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11/19/2008 5:36:00 PM
Madison women's prison to get 300 more offenders, 50 more jobs

Madison Courier

Peggy Vlerebome, Madison Courier Staff Writer

The Madison women's prison will soon hire at least 50 people, add 300 or more offenders and put up a 12-foot-high fence topped with three strands of razor ribbon.

Most of the new offenders will be Level 2, whereas the current offenders are at the lower-security Level 1. The Level 2 women will be serving sentences for the same kinds of non-violent crimes as Level 1 offenders, but will come to the Madison Correctional Facility with more time remaining in their sentences, public information officer Jennifer Saroka said.

Hiring will begin soon for entry-level corrections officers and jobs such as case managers and counselors.

"The total number of jobs to be added is still to be determined, but the increase could be significant," the women's facility said in a press release. "As many as 50 or more positions could be added by the start of 2009 with even more in the following months."

Some of the job openings will result from promotions of existing staff members, said Jan Davis, superintendent of the Madison Correctional Facility.

Corrections officers - guards - must go to the police academy for four weeks, then have a couple of weeks of on-the-job training as part of a six-month trainee status, Saroka said. Case managers and counselors must have a college degree, she said. Jobs have not been posted yet. There are two ways to apply for Department of Correction jobs - online at the state jobs bank, www.jobs.in.gov or at a Work One office, which in Madison is at 620 Green Road.

Mayor Tim Armstrong said he is happy about the expansion and especially about the jobs. "The additional jobs are truly needed in this area," he said.

"We are excited about bringing so many new jobs to Madison in a time that many communities are experiencing severe job losses," Indiana Department of Correction Commissioner Edwin Buss said.

Jobs are being added as the result of a recent expansion of the offender population as well as the anticipated arrival of Level 2 offenders, Saroka said.

The facility's capacity recently was raised from about 500 to 586, plus 10 beds for offenders participating in the new work-release program, Saroka said. As of Tuesday, there were 550 offenders, she said.

The facility does not expect to have more than 596 inmates until the fence is finished unless they are Level 1, she said.

The current offenders come to Madison with four years or less remaining in their prison sentences, while Level 2 inmates will have at least four years remaining, Saroka said. The hilltop facility will house both Level 1 and Level 2 offenders, with the Level 2 offenders becoming eligible for Level 1 if they have good behavior and when they have less than four years left to serve, she said.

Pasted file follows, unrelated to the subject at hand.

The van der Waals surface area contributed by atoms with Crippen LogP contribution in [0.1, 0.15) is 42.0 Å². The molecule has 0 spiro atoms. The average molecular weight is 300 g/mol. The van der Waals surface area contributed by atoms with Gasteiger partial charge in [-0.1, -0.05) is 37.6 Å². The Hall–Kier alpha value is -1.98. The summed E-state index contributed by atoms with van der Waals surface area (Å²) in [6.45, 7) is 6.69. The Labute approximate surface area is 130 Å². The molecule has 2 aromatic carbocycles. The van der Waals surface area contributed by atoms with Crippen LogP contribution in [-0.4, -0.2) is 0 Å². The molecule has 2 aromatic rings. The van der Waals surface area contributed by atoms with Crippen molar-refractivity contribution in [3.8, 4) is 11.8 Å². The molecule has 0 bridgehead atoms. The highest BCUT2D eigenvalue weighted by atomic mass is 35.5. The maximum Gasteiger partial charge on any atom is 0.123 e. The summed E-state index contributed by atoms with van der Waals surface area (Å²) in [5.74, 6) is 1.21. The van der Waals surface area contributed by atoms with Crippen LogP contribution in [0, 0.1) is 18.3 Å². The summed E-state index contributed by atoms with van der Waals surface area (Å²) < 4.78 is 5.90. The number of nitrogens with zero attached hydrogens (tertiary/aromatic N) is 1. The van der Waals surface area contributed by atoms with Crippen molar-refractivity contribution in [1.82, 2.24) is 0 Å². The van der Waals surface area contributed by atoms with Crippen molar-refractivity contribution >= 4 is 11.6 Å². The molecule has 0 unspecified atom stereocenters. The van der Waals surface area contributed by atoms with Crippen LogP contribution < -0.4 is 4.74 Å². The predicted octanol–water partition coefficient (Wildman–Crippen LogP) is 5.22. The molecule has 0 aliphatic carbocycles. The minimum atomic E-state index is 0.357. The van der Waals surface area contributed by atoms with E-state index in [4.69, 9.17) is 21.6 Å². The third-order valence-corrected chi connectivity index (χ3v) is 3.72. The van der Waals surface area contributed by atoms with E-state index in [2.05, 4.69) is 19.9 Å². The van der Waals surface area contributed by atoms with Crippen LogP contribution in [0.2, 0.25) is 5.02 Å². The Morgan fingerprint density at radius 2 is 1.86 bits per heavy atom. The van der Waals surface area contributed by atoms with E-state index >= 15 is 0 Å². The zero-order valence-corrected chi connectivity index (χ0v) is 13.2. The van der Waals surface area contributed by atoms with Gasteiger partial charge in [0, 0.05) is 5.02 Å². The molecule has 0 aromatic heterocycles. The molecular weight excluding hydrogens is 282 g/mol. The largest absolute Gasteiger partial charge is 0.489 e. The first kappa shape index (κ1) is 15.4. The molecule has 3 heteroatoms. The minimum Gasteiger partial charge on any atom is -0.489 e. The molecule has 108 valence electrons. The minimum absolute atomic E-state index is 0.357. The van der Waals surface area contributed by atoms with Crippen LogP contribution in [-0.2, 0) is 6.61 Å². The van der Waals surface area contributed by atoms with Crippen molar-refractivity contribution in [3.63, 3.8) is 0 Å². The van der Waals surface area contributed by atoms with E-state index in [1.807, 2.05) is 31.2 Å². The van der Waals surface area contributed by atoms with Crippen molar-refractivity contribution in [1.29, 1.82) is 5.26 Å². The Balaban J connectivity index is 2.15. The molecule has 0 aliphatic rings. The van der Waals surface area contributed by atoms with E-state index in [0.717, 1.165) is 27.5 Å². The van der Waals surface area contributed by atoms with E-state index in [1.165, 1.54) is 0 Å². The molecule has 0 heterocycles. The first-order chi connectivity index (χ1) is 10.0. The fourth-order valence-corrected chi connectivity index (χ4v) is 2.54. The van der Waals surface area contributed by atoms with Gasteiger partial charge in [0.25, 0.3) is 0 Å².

The Level 2 inmates will not be eligible for such jobs as road crews because they will not be allowed to leave the prison grounds, Saroka said.

Level 2 inmates must be fenced in, Saroka said. Length of sentence is one criteria the Indiana Department of Correction uses to set the security level at a prison and determine when there will be a fence. Level 2 is medium security, while Level 1 is minimum security.

Saroka said a fence was needed regardless of whether Level 2 prisoners were at the facility because so many people wander onto prison property while walking, jogging or bicycling on the outer loop road. The facility tried to subtly define its boundaries and where off-limits began by putting up short sections of wrought iron fence on earthen berms, but they apparently were viewed as merely decorative. When that didn't work, more signs were posted, but that hasn't kept out people either, Saroka said.

The loop road, which has views of the Ohio River and leads to the head of the Heritage Trail, will still be accessible. The prison does not want to do anything to interfere with the public's enjoyment of the state grounds, the Heritage Trail or the outer loop, Saroka said.

Installation of the fence will start within the next week, she said. It will surround the five buildings where offenders are or will be housed. The facility's maintenance, commissary, warehouse and garage buildings will be outside the fence, Saroka said.

The reason for the prisoner expansion is that the other two women's prisons in the state are filled to capacity and do not have space to grow, Saroka said.

Since January 2007, the prison population at Indiana women's prisons has increased 13 percent, while the number of men being sent to prison has gone up 6 percent, according to the research and planning office at the Indiana Department of Correction. The Madison Correctional Facility's population has grown 65 percent since January 2007.

Copyright 2014, The Madison Courier




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